“The Birmingham Steeplechase Meeting” was the heading of an article in the Birmingham newspaper for Monday 12th February 1866. The article went on to say that the promoter, Mr. Sheldon, had arranged “an excellent bill of fare”; there were five events - The Erdington Plate, three miles, 38 entries; The Hunt Cup, three miles, a dozen named for it; the Hunters Stakes; the Warwickshire Hunt Steeplechase; and the Sutton Handicap Plate - the writer gave his betting tips for all five races.
The organiser of the event was Mr. Sheldon of Sutton Coldfield, a wine merchant who had moved from Birmingham to a new villa residence, “Yew Tree Cottage” in Chester Road. The steeplechase course was also in Sutton, near Tamworth Road. It began in a wheat field, a hedge bank had to be jumped, then there was a long run through a turnip field, up through part of Moor Hall Park, then heading towards the grandstand near the top of Little Sutton Lane, then alongside Lichfield Road and so back to the starting point - two laps were run for a three-mile race. Most of the course was over farmland, but not much damage would be caused to crops in the winter months.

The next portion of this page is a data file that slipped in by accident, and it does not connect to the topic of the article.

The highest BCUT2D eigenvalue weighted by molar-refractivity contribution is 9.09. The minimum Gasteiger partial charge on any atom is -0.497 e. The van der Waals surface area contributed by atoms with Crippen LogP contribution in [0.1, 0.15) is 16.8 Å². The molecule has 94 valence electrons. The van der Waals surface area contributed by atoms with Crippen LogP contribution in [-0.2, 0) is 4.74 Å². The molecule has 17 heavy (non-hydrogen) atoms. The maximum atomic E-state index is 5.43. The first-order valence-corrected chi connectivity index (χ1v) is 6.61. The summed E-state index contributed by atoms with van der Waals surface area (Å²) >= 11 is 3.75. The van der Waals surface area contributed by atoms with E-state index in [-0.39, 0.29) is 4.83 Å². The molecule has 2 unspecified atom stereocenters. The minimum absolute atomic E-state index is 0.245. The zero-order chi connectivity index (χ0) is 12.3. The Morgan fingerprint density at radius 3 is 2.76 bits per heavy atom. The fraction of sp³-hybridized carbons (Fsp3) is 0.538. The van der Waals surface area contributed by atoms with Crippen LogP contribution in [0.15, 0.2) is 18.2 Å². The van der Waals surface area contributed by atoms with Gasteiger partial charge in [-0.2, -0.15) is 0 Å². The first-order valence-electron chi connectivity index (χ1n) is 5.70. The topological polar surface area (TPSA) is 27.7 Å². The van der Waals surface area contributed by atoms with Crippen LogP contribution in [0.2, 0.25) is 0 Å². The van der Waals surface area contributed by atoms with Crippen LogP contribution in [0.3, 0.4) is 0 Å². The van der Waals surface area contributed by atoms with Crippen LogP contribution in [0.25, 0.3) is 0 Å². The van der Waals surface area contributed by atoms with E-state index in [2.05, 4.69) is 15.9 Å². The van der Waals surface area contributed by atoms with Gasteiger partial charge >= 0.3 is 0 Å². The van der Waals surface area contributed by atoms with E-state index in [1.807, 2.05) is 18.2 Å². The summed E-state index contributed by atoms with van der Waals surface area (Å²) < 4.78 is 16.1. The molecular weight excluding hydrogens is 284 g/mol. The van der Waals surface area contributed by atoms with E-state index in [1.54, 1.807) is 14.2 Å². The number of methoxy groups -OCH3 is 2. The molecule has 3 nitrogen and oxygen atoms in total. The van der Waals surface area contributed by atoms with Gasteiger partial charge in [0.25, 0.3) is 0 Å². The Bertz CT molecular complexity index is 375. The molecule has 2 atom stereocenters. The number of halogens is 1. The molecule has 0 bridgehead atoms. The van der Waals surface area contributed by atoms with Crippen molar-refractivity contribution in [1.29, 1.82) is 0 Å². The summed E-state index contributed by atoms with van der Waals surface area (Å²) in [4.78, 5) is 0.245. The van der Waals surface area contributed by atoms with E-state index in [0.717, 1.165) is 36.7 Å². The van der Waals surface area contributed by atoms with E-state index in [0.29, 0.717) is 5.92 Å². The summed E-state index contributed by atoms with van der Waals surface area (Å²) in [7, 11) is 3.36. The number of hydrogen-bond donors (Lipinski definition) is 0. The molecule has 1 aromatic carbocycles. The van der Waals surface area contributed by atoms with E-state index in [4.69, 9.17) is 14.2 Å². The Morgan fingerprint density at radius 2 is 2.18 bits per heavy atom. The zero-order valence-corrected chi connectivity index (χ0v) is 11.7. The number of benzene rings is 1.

The Sutton steeplechases were very popular, second only to the Grand National, and the next year a Sutton Lady, Miss Sarah Holbeche, wrote disapprovingly in her “Diary” - “February 12th 1867 - 40,000 tickets issued in Birmingham to come to Sutton. No wonder our increased dirt!”
The newspaper reported the event under the heading “North Warwickshire Hunt Steeplechase”. “A great deal of interest was excited in it in Birmingham and the surrounding districts, and notwithstanding the threatening aspect of the weather, ordinary and special trains brought a large influx of visitors.” The course was said to be only a ten-minute walk from Sutton Station. The weather was the main topic - “The wind rose boisterous and strong, and blinding showers of rain and hail drove the visitors to the tents and every available shelter. The Grand Stand, which was exposed to the direction of the wind, came to grief during the third race. The wind, which was at its height at the time, tore the canvas of the roof into shreds, broke the timber like matchwood, and the pieces fell with a crash. The people were rushing to the different stairs, and jumping and running down as best they could.” There were no serious injuries, but “At the same time scores of hats were carried away by the wind, some of which were never recovered, but many persons were compelled to leave the course with no protection for their heads but a pocket handkerchief.”
The races were all run, the bookmakers declared themselves well satisfied, and no doubt Sarah Holbeche felt the crowds got their just deserts. Steeplechase meetings continued at Moor Hall until 1873, when some of the land was acquired for building.